Jose Mourinho’s appointment as Tottenham
head coach created an interesting dynamic in the commercial world, with many assuming
it would bring an end to one of football’s most notable endorsement deals. Mourinho is among the key clients for sportswear
giants Adidas, with a relationship which has now lasted 15 years and which, sources suggest,
earns him around €250,000 per season, even if he is out of work. Most managers who sign a personal sportswear
sponsorship do so with the same manufacturer that supplies the club they are employed by
and the two contracts will be closely linked. A recent example includes Puma’s partnerships
with Manchester City and Pep Guardiola. Puma became City’s sponsor ahead of the
2019-20 season, agreeing a 10-year deal worth a reported £650m. In late July 2019, Guardiola
and Puma announced their own separate agreement, with Guardiola wearing the sportswear giant’s
product on and off the pitch and also, according to details released at the time, “lending
his technical expertise and knowledge to Puma Football, supporting the development of future
apparel and footwear innovations.” New Balance have had their own, separate agreements
with Liverpool and Jurgen Klopp. When the Liverpool tie-up finishes next summer, though,
Klopp’s will too, and when they switch to Nike there’s every chance Klopp will follow. “It is not just for the value of the manager
wearing the same brand as the club,” one industry expert tells The Athletic, “but
also because it ‘greases the wheels’ when they need to ask the manager for permission
to engage in promotional activities with the players and the club overall.” Since leaving Inter Milan in 2010, Mourinho
has only coached clubs whose kit was supplied by Adidas at the time — Real Madrid, Chelsea
and Manchester United — so there has never been a clash. Joining Tottenham means he is
now working for an organisation sponsored by Adidas’s fierce rivals, Nike, and in
normal circumstances that would lead to a severing of the association. But, according to another industry source,
Mourinho is “different to all the other managers” and therefore it may surprise
many to learn that he will be allowed to remain with Adidas. It is said that the German company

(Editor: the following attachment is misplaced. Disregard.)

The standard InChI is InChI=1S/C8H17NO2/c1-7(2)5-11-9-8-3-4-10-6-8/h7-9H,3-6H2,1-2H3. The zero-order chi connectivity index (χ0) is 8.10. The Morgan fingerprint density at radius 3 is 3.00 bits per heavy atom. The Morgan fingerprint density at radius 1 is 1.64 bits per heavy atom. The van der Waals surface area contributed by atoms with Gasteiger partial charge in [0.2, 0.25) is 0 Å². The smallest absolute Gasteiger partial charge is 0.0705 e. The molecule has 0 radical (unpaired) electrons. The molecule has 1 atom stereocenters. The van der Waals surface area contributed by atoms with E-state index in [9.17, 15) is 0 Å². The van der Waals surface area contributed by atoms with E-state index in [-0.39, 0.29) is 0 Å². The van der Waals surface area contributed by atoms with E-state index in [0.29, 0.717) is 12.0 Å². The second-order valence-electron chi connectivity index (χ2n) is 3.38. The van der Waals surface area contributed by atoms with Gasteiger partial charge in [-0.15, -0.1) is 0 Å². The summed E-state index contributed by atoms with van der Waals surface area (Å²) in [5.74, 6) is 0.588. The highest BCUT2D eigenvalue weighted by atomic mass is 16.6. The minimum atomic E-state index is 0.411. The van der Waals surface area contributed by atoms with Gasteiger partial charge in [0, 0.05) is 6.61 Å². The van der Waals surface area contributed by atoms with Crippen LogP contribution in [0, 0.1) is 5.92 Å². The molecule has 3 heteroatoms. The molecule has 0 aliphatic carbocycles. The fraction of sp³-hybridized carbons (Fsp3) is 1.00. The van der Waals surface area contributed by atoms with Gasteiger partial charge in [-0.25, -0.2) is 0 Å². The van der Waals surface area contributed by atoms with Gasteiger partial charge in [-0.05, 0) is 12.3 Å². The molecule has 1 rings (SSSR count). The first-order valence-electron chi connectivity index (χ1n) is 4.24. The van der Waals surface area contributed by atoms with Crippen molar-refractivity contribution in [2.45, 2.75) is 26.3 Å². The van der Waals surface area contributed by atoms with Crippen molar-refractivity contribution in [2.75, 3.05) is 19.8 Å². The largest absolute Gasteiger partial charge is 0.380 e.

view him similarly to the former England captain David Beckham and the ex-France playmaker
Zinedine Zidane, who is now coach at Real Madrid. Essentially, as being imperative to
their brand’s identity. And Mourinho is an enticing marketing property,
evidenced by the range of companies with which with he’s associated. To date, he has or
continues to enjoy relationships with Heineken, the watch manufacturer Hublot, Jaguar, EA
Sports, Lipton Tea and Atlantis Hotels. Jurgen Klopp’s commercial portfolio is similarly
developed. As of November 2019, he is supported by lucrative contracts with Opel, the car
manufacturer, the electronics firm Phillips, and the satellite provider Sky Deutschland.
He also endorses German beer Warsteiner and has appeared in adverts promoting their non-alcoholic
products. Guardiola, who himself was previously an Adidas
client, is another of the game’s mini-industries. In 2015, while coach of Bayern Munich, he
signed a highly lucrative four-year deal to become a brand ambassador for GoreTex, the
clothing manufacturer, in a deal now superseded by his agreement with Puma. Mourinho, his great rival, remains a visible
and valuable presence even when he’s out of work. Most recently because of his work
for British broadcaster Sky Sports as part of their Premier League coverage, but also,
in the past, with other media outlets. As part of Russia Today’s Champions League
coverage, Mourinho presented a fortnightly show of his own, having previously worked
as a pundit for the broadcaster during World Cup 2018. He has a magnetic presence which transcends
borders, continents and many of football’s tribal boundaries. It’s little surprise,
then, that Adidas are prepared to treat him as a special case. It will mean that Mourinho can continue to
wear Adidas apparel away from Tottenham and, when he is on club duty, he will be free to
sport any of their Nike-branded gear or high fashion, as seen with the Hugo Boss top the
56-year-old had on during the recent victory at West Ham in his opening game or the suit
he wore for his official unveiling.

Tagged : # # # # # # # # # # # # # # # # # # # # # # # # # # # # # # #

Dennis Veasley

100 thoughts on “Why Mourinho Kept Adidas, Despite Coaching Nike Sponsored Tottenham”

  1. 0:28 Maybe it was news in the commercial world, but the majority of fans wouldn't have thought of Mourinho, Tottenham, and their sponsors.

  2. When you realise that the video was nothing but an ad for "The Athletic". There was absolutely nothing informative or worth watching in this video.
    Such a shame that even a quality channel like this would manipulate its audience for advertisements.

  3. The reason why Addidas has contract with Real madrid and Ronaldo with Nike. Later Ronaldo moved on to Addidas sponsor's Juventus. This is pure business

  4. When you're a coach there are many things to consider, just do it doesn't always help.
    Look at Man U.
    You have to believe impossible is nothing to get Man U second place.

  5. He had a similar "issue" at Manchester United with his sponsorship with Jaguar clashing with Chevrolet.

    That was swiftly sorted out, too.

  6. You used Jaguars logo for the Puma sponsorship on Guardiola 3:36.
    Also who knew Maureen was sponsored by Adidas? I just assumed it was because of his clubs, i'd never have put him in the same brackets as Becks and Zizou

  7. Am I the only one who finds this a bit depressing? That these tops managers that get paid millions for doing their job – need a sponsorship portfolio to supplement their income, or to boost their already esteemed notoriety?

Leave a Reply

Your email address will not be published. Required fields are marked *